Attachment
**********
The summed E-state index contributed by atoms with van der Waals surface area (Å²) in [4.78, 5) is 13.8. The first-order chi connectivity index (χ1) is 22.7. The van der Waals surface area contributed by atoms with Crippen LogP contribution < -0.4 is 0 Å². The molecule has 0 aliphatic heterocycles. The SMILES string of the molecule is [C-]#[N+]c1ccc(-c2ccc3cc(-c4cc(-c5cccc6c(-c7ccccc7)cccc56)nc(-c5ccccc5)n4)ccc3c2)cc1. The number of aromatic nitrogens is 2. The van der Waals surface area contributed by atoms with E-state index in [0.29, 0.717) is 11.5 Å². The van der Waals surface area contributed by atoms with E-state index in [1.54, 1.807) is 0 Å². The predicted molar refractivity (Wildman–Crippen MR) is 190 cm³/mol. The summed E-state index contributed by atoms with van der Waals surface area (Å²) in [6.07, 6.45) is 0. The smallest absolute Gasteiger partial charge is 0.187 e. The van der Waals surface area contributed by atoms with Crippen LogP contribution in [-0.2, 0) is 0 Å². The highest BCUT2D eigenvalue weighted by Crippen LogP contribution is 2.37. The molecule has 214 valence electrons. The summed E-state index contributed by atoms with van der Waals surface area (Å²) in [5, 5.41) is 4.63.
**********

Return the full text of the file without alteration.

The summed E-state index contributed by atoms with van der Waals surface area (Å²) in [4.78, 5) is 13.8. The first-order chi connectivity index (χ1) is 22.7. The van der Waals surface area contributed by atoms with Crippen LogP contribution < -0.4 is 0 Å². The molecule has 0 aliphatic heterocycles. The SMILES string of the molecule is [C-]#[N+]c1ccc(-c2ccc3cc(-c4cc(-c5cccc6c(-c7ccccc7)cccc56)nc(-c5ccccc5)n4)ccc3c2)cc1. The number of aromatic nitrogens is 2. The van der Waals surface area contributed by atoms with E-state index in [0.29, 0.717) is 11.5 Å². The van der Waals surface area contributed by atoms with E-state index in [1.54, 1.807) is 0 Å². The predicted molar refractivity (Wildman–Crippen MR) is 190 cm³/mol. The summed E-state index contributed by atoms with van der Waals surface area (Å²) in [6.07, 6.45) is 0. The smallest absolute Gasteiger partial charge is 0.187 e. The van der Waals surface area contributed by atoms with Crippen LogP contribution in [-0.2, 0) is 0 Å². The highest BCUT2D eigenvalue weighted by Crippen LogP contribution is 2.37. The molecule has 214 valence electrons. The summed E-state index contributed by atoms with van der Waals surface area (Å²) in [5, 5.41) is 4.63.